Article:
Skip to main content

Testing the Family Investment Hypothesis: Theory and Evidence

This paper presents new tests for the family investment hypothesis (FIH). In credit-constrained households some family members participate in the labor market to financially support their families. However, these family members would have not worked if their families were not credit-constrained. As a consequence the support provided by these family members will decrease as their families overcome credit-constraints. The support usually takes the form of working in dead-end jobs that do not necessarily require much skill.

We show that a simple two-period labor supply model produces testable implications on the occupational choices and work hours for married women. We analyze the occupation choices for married women using a first-order Markov switching model. Our findings, based on the matched March Current Population Survey for 1996-2002, are consistent with the FIH. We replicate the annual hours worked specifications used in previous papers and demonstrate that the conventional results get reversed when the sample is confined to low-skilled women.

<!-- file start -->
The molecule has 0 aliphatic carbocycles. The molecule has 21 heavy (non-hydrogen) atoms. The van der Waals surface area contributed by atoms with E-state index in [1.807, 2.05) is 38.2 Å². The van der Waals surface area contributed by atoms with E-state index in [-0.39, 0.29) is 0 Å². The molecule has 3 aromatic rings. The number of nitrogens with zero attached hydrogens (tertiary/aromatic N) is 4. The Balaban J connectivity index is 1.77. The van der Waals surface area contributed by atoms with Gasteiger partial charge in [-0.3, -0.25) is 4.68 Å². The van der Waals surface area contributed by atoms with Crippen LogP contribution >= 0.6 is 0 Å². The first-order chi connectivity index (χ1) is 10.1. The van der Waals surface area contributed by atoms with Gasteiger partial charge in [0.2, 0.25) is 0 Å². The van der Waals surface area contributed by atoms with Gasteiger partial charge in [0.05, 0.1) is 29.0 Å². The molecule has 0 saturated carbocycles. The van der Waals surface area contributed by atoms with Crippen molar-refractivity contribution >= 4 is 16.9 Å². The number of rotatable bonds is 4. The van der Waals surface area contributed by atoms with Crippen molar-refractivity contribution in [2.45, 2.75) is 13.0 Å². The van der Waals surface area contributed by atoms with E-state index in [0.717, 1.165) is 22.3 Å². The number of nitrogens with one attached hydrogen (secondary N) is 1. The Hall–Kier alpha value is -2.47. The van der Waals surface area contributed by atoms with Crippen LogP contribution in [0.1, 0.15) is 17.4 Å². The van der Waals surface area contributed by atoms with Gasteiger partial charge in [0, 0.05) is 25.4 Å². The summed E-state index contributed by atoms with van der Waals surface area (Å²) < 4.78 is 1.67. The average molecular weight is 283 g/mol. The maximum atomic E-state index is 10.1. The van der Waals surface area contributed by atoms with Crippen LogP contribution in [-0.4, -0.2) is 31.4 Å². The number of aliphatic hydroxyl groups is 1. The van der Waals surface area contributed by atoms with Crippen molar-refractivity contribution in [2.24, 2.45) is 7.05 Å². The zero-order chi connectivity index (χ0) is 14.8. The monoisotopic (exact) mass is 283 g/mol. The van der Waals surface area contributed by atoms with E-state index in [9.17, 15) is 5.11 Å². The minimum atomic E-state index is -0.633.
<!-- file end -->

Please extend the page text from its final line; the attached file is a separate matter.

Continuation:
This is joint work with Nalina Varanasi.